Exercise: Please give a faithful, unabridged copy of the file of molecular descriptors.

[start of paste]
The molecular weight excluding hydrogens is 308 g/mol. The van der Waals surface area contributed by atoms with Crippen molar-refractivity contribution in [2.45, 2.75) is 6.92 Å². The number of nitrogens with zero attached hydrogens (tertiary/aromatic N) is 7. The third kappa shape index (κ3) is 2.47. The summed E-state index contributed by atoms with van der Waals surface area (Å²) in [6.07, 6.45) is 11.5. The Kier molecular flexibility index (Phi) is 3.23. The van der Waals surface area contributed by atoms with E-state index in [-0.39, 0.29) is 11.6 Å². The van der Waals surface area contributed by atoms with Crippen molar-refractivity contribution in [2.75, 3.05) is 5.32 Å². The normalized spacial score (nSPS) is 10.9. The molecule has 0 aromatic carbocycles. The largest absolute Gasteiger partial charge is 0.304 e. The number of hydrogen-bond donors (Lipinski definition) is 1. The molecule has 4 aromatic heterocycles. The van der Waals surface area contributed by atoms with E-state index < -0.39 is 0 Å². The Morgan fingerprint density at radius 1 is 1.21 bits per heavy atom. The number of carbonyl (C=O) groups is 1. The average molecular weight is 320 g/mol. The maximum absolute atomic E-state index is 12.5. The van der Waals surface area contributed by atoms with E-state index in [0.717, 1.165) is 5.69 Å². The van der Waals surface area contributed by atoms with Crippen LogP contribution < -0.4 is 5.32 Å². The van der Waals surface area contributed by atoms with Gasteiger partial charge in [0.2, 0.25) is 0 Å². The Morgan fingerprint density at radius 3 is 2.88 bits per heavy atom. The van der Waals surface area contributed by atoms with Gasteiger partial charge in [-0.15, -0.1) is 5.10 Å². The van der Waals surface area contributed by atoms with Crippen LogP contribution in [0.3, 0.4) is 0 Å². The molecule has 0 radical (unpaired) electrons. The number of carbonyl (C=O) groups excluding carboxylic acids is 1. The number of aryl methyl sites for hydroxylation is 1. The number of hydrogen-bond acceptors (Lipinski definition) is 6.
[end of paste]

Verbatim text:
The molecular weight excluding hydrogens is 308 g/mol. The van der Waals surface area contributed by atoms with Crippen molar-refractivity contribution in [2.45, 2.75) is 6.92 Å². The number of nitrogens with zero attached hydrogens (tertiary/aromatic N) is 7. The third kappa shape index (κ3) is 2.47. The summed E-state index contributed by atoms with van der Waals surface area (Å²) in [6.07, 6.45) is 11.5. The Kier molecular flexibility index (Phi) is 3.23. The van der Waals surface area contributed by atoms with E-state index in [-0.39, 0.29) is 11.6 Å². The van der Waals surface area contributed by atoms with Crippen molar-refractivity contribution in [2.75, 3.05) is 5.32 Å². The normalized spacial score (nSPS) is 10.9. The molecule has 0 aromatic carbocycles. The largest absolute Gasteiger partial charge is 0.304 e. The number of hydrogen-bond donors (Lipinski definition) is 1. The molecule has 4 aromatic heterocycles. The van der Waals surface area contributed by atoms with E-state index < -0.39 is 0 Å². The Morgan fingerprint density at radius 1 is 1.21 bits per heavy atom. The number of carbonyl (C=O) groups is 1. The average molecular weight is 320 g/mol. The maximum absolute atomic E-state index is 12.5. The van der Waals surface area contributed by atoms with E-state index in [0.717, 1.165) is 5.69 Å². The van der Waals surface area contributed by atoms with Crippen LogP contribution < -0.4 is 5.32 Å². The van der Waals surface area contributed by atoms with Gasteiger partial charge in [0.2, 0.25) is 0 Å². The Morgan fingerprint density at radius 3 is 2.88 bits per heavy atom. The van der Waals surface area contributed by atoms with Gasteiger partial charge in [-0.15, -0.1) is 5.10 Å². The van der Waals surface area contributed by atoms with Crippen LogP contribution in [0.3, 0.4) is 0 Å². The molecule has 0 radical (unpaired) electrons. The number of carbonyl (C=O) groups excluding carboxylic acids is 1. The number of aryl methyl sites for hydroxylation is 1. The number of hydrogen-bond acceptors (Lipinski definition) is 6.